- The Washington Times - Tuesday, February 12, 2002

The CIA's espionage branch lacks leadership and personnel with language skills who can recruit agents in foreign countries, a CIA veteran says.
Robert Baer, who spent 21 years as a CIA spy working against terrorists in the Middle East and South Asia, said in an interview that the CIA directorate of operations needs to be restructured to better fight in the war against terrorism.
"A lot of people did some very good work and I'm sure they still do, but you've really got to revamp the system," Mr. Baer said of the CIA's directorate of operations, the elite espionage branch. Mr. Baer left the CIA in 1997.
"You have to have a strong director of operations who understands operations, who can separate good intelligence from bad intelligence, knows what a source is, knows how to vet a source and knows when someone is taking unnecessary risk and what's a necessary risk," Mr. Baer said.
Mr. Baer discussed his CIA experiences that are contained in his new book, "See No Evil," published last month.
The key to defeating terrorists, he writes in the book, is to "go out and start talking to people" who can see and hear what the CIA cannot.
The CIA needs to let its spies "perform their jobs, no matter how murky the swamp is," he wrote.
Mr. Baer said that in 1995 he became the focus of a FBI criminal investigation after a false Iranian intelligence report reached the White House. It stated that the CIA was plotting to assassinate Iraqi leader Saddam Hussein.
White House National Security Adviser Anthony Lake ordered the FBI probe at the time, and it focused on Mr. Baer, who was in charge of Iraqi operations and who was accused under a federal murder-for-hire law.
Eventually the Justice Department cleared Mr. Baer of the accusations. But the damage to the CIA's spying division caused by the investigation lingers, Mr. Baer said, because of "the message that sent through the CIA."
Mr. Baer said the incident has hampered spies' efforts to track down Osama bin Laden.
Mr. Baer said he was viewed by agency spies as "a bit of wild man who basically did his accountings and didn't break the law."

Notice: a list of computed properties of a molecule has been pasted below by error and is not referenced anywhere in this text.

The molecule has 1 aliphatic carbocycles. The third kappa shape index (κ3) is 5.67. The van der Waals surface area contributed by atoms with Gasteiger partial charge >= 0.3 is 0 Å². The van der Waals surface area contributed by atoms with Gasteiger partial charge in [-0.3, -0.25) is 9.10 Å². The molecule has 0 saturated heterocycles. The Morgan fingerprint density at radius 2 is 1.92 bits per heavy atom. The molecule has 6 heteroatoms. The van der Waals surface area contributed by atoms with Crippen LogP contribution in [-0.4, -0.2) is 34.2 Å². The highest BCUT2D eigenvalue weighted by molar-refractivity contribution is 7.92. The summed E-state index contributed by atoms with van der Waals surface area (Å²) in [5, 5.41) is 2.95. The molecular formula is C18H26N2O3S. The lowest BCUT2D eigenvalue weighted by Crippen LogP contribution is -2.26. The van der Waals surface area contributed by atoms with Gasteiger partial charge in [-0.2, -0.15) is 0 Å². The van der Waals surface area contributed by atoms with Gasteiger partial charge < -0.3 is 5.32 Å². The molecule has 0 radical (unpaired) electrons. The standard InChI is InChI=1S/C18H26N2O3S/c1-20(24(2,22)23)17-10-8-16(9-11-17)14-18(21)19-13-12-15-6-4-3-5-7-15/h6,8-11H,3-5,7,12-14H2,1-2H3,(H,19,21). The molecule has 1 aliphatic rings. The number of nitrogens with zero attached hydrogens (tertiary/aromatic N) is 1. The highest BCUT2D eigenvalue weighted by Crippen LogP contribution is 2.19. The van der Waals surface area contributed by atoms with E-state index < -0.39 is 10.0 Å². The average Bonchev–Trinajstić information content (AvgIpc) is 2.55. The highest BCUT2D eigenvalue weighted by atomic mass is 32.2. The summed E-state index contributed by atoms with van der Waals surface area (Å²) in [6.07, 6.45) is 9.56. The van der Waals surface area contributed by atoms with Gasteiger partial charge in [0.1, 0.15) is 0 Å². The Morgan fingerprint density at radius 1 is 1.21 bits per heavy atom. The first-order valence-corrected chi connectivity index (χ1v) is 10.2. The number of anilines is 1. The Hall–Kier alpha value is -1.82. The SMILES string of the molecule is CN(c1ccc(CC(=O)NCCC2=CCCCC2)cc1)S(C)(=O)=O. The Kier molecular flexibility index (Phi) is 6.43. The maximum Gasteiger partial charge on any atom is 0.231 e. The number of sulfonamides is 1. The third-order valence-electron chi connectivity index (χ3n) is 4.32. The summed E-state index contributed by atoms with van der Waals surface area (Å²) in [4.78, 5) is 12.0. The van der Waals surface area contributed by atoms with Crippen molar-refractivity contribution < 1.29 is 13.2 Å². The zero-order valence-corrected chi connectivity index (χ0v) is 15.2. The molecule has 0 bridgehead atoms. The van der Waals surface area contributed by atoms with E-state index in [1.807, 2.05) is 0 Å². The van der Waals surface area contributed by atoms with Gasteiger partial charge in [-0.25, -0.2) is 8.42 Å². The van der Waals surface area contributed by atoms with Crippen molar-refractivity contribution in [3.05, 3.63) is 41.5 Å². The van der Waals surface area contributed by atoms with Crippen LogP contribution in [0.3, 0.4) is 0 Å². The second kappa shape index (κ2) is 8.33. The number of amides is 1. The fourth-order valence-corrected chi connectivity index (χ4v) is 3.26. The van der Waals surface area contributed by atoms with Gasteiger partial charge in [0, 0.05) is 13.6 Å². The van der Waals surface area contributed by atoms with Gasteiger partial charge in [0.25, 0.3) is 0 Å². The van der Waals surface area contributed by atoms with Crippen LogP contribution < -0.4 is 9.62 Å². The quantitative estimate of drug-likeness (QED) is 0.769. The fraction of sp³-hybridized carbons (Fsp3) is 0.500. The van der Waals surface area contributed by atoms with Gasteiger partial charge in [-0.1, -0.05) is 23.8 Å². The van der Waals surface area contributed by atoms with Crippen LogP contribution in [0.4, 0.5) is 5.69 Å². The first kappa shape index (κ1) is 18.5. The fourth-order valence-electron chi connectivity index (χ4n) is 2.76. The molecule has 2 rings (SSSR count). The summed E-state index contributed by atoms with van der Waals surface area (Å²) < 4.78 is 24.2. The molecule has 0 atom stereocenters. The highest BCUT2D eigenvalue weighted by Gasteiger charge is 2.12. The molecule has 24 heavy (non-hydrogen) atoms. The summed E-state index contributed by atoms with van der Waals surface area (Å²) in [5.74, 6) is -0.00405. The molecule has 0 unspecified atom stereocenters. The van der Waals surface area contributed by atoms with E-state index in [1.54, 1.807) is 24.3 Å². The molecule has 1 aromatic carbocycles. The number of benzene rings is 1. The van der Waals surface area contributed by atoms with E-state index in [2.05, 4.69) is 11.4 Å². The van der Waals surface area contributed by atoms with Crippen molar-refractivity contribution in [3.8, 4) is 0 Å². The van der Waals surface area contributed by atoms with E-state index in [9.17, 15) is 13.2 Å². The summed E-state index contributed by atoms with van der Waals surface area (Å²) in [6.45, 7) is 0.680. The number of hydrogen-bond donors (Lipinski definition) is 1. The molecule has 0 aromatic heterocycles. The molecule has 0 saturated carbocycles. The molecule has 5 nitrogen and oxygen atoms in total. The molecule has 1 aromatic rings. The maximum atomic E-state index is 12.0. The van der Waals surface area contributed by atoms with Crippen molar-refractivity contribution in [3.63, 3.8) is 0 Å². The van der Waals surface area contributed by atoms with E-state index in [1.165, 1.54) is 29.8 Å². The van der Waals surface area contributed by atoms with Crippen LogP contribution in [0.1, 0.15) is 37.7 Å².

But after the FBI probe, other case officers were left saying that "if he can be hauled up on murder-for-hire charges, are you going to tell me to go out and assassinate bin Laden if I see him? I say no," Mr. Baer said.
Mr. Baer said all CIA officers are required to sign a statement saying they will abide by a ban on assassinations contained in a presidential executive order.
He said the CIA's foreign-agent recruitment system discourages field officers from hiring or running agents, and the entire intelligence collection system relies too much on electronic spying and information provided by foreign intelligence services.
The agency also is hampered by management practices that discourage risk-taking and focus on non-intelligence issues, he said. "You have too much of the CIA going after touchy-feely things," Mr. Baer said.
Mr. Baer said that in numerous cases risk-averse CIA managers refused to take action that could have stopped terrorist attacks.
Case officers often are sent to staff colleges instead of foreign posts, he said, and those who speak foreign languages fluently a vital skill for recruiting agents have been sent to regions where the langages can't be used, simply because CIA managers felt they had become too close to one region.
"It's so cumbersome the bureaucracy, the personnel review boards, the promotion system, security, the counterintelligence center, the counterespionage group that people are just totally and completely frustrated," Mr. Baer said.

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